Gatwick North Executive Club Lounge Closes

No More Executive Club Lounge in Gatwick North Terminal

BA will be moving all of its flights out of Gatwick to the airport’s South Terminal by the end of this year, and as of January 2016, will be ceasing operation of their Executive Club Lounge in the North Terminal. They are offering their guests use of the No. 1 Lounge as an alternative.

We took advantage of the No. 1 Lounge on our way out to Marrakech, and whilst it wasn’t awful, it didn’t have the exclusive feel of a normal BA lounge.

Let’s back-track a bit. No. 1 Lounges offer you the opportunity to buy your way into a lounge at the airport. You see this sort of thing quite regularly appearing on Groupon and the like. The trouble is, it’s not really that expensive (£28 for adults, £16 for children if booked in advance), and you could therefore be flying Sleazy-Jet to Malaga and get yourself into a lounge.

The whole point of BA’s Executive Club is to reward their most valued customers which a level of service ‘normal’ or occasional travellers can’t get access to.  As such, in my experience, the BA lounges are generally excellent – and they do indeed feel exclusive, offering a safe haven from the madness of the departure terminal beyond.  The No. 1 Lounge didn’t have quite this feel to it. The Library area, which is restricted to adults only, probably came the closest.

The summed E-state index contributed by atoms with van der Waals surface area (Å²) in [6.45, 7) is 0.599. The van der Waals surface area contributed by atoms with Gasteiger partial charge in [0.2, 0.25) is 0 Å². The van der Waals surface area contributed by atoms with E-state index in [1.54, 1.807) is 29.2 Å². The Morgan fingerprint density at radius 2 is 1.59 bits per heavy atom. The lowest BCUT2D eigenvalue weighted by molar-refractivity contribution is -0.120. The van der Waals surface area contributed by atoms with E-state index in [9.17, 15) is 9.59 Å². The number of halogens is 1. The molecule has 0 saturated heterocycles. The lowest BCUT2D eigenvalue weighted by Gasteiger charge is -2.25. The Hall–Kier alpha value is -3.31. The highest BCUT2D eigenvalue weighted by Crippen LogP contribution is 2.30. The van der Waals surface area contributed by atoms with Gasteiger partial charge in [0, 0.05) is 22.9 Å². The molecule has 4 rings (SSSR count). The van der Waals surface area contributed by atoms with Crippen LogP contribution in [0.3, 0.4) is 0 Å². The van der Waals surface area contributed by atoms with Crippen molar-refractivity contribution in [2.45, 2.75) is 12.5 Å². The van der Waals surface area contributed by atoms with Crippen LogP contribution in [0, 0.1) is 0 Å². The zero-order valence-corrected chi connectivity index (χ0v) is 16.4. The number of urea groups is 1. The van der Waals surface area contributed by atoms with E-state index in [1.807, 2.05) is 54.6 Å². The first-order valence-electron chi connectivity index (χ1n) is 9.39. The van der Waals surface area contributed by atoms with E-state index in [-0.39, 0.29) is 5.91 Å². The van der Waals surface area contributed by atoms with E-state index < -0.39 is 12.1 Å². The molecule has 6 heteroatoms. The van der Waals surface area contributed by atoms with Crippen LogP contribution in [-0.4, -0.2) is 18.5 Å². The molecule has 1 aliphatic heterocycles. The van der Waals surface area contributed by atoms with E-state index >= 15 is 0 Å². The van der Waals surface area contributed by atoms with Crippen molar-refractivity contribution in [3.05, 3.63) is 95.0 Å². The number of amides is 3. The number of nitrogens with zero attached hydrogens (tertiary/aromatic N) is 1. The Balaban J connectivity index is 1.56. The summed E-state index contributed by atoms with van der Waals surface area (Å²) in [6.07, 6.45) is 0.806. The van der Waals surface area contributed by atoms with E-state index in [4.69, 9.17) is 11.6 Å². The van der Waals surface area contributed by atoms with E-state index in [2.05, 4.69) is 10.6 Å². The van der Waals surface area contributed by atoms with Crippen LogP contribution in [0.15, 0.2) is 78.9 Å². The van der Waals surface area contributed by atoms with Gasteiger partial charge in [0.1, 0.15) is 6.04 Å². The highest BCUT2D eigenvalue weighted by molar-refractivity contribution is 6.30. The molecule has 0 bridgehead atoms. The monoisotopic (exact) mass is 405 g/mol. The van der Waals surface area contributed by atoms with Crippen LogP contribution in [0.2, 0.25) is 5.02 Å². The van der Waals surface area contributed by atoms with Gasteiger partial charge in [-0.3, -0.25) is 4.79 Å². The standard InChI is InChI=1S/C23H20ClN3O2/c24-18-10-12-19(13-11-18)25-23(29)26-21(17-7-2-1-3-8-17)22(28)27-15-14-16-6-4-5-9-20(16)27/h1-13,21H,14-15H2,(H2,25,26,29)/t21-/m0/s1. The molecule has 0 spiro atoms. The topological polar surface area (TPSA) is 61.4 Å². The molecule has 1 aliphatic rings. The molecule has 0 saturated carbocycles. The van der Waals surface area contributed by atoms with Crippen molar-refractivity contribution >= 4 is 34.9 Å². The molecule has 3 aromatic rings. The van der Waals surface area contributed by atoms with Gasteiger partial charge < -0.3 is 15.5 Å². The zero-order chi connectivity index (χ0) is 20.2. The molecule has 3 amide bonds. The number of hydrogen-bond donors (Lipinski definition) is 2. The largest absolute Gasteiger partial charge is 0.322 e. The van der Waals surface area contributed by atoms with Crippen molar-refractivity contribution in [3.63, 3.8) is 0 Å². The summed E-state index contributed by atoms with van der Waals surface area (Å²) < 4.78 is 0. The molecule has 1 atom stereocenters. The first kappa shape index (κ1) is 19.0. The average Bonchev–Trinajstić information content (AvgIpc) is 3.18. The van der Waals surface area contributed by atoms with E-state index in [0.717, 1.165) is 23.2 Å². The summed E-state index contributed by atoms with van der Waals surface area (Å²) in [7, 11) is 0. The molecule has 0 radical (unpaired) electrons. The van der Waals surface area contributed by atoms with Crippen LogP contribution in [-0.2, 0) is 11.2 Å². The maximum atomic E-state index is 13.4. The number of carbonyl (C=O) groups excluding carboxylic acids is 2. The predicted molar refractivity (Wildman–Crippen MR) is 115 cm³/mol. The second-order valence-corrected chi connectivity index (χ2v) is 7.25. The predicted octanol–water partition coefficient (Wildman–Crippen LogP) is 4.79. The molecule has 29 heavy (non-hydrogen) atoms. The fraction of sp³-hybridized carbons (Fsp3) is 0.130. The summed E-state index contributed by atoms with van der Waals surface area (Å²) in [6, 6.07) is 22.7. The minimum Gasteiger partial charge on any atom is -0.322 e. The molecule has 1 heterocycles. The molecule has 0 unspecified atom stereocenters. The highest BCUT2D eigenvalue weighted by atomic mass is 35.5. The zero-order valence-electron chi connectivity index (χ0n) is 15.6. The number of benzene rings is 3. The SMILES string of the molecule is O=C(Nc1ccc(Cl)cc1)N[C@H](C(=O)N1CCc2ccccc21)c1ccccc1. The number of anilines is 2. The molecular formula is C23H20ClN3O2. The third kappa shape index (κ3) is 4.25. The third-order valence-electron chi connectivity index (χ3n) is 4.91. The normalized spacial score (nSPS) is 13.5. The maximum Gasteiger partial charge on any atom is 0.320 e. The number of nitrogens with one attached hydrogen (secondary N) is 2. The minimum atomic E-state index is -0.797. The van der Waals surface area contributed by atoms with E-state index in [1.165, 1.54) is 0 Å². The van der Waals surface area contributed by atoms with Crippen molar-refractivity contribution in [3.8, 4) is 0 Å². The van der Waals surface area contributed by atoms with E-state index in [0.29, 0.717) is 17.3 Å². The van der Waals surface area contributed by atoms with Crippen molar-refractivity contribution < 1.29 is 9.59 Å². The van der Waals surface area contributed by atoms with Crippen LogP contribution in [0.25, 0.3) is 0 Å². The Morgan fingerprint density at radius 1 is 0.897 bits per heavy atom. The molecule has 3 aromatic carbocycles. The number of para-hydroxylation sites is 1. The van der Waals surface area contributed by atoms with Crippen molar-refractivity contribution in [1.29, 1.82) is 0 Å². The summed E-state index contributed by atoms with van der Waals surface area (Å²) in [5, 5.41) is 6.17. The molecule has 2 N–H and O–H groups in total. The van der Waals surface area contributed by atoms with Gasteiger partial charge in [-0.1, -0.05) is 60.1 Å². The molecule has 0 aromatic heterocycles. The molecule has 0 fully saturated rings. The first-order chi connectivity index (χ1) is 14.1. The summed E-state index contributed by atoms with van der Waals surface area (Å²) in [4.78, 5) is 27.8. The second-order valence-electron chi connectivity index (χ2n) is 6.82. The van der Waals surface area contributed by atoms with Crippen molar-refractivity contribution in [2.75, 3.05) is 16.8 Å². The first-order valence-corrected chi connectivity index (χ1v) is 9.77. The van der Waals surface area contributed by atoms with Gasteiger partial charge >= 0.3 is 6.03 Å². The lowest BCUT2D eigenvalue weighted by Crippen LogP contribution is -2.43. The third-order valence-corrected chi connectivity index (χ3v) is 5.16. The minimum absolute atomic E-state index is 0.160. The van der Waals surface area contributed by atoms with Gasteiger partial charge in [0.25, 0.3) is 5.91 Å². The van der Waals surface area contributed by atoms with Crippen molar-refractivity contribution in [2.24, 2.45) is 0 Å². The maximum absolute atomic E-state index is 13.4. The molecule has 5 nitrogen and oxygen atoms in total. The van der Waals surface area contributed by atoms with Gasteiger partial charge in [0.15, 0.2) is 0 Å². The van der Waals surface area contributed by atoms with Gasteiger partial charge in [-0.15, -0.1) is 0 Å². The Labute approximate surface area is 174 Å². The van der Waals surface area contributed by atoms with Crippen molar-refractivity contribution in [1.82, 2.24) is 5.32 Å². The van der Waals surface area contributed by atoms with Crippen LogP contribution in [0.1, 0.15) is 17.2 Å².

We weren’t travelling at a particularly busy time (Sunday morning in March), but it was already extremely busy, and I have heard stories of the lounge having to operate a one-in-one-out system when it is full to capacity at peak times. The self service area was limited to soft drinks and pastries, and any alcohol was served over the bar – but even this operated a queue system, such that at busy times, you couldn’t just take a seat at the bar and get served. I expect the bar service is an effort to control consumption and avoiding people paying their entrance fee and trying to offset the cost against their alcohol consumption.

Service was generally quite poor, with the drinks station running out of glassware, and the jams looking like someone had dropped a hand grenade in the marmalade. The toilets were not kept clean, with one cubicle containing a Boots carrier bag tied in the corner. To add insult to injury, each cubicle contained a powerful hand drier which would then circulate all of the assorted detritus around you as you dried your hands. Lovely.

Again, the No. 1 Lounge isn’t awful, and is still a far better alternative to camping out in the terminal, but as a BA Executive Club member myself, it left a bit to be desired.

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